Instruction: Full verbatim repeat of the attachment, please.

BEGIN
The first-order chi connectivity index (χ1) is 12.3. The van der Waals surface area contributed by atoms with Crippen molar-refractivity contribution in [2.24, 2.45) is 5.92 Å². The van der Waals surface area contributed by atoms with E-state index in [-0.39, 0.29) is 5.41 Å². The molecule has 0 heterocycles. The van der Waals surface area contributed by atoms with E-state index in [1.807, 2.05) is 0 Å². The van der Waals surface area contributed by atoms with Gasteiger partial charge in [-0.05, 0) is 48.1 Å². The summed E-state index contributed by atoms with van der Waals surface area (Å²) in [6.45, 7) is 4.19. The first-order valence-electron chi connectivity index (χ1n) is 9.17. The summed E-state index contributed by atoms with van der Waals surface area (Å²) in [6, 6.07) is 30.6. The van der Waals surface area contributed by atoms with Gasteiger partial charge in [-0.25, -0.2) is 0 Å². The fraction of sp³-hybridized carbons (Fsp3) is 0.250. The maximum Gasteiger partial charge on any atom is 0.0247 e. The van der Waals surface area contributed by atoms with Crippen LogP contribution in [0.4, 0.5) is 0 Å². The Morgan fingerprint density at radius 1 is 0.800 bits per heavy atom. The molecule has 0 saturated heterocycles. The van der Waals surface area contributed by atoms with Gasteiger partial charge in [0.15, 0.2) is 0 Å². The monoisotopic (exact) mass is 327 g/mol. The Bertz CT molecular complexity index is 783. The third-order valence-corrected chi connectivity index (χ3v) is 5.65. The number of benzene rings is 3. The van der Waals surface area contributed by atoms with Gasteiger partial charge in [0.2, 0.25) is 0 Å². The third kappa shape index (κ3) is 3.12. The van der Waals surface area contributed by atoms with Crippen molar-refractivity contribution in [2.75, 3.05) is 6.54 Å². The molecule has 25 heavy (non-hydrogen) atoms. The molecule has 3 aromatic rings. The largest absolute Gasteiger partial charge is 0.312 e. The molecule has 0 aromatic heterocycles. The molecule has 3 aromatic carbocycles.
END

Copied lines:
The first-order chi connectivity index (χ1) is 12.3. The van der Waals surface area contributed by atoms with Crippen molar-refractivity contribution in [2.24, 2.45) is 5.92 Å². The van der Waals surface area contributed by atoms with E-state index in [-0.39, 0.29) is 5.41 Å². The molecule has 0 heterocycles. The van der Waals surface area contributed by atoms with E-state index in [1.807, 2.05) is 0 Å². The van der Waals surface area contributed by atoms with Gasteiger partial charge in [-0.05, 0) is 48.1 Å². The summed E-state index contributed by atoms with van der Waals surface area (Å²) in [6.45, 7) is 4.19. The first-order valence-electron chi connectivity index (χ1n) is 9.17. The summed E-state index contributed by atoms with van der Waals surface area (Å²) in [6, 6.07) is 30.6. The van der Waals surface area contributed by atoms with Gasteiger partial charge in [-0.25, -0.2) is 0 Å². The fraction of sp³-hybridized carbons (Fsp3) is 0.250. The maximum Gasteiger partial charge on any atom is 0.0247 e. The van der Waals surface area contributed by atoms with Crippen LogP contribution in [0.4, 0.5) is 0 Å². The Morgan fingerprint density at radius 1 is 0.800 bits per heavy atom. The molecule has 0 saturated heterocycles. The van der Waals surface area contributed by atoms with Gasteiger partial charge in [0.15, 0.2) is 0 Å². The monoisotopic (exact) mass is 327 g/mol. The Bertz CT molecular complexity index is 783. The third-order valence-corrected chi connectivity index (χ3v) is 5.65. The number of benzene rings is 3. The van der Waals surface area contributed by atoms with Gasteiger partial charge in [0.2, 0.25) is 0 Å². The third kappa shape index (κ3) is 3.12. The van der Waals surface area contributed by atoms with Crippen molar-refractivity contribution in [2.75, 3.05) is 6.54 Å². The molecule has 25 heavy (non-hydrogen) atoms. The molecule has 3 aromatic rings. The largest absolute Gasteiger partial charge is 0.312 e. The molecule has 0 aromatic heterocycles. The molecule has 3 aromatic carbocycles.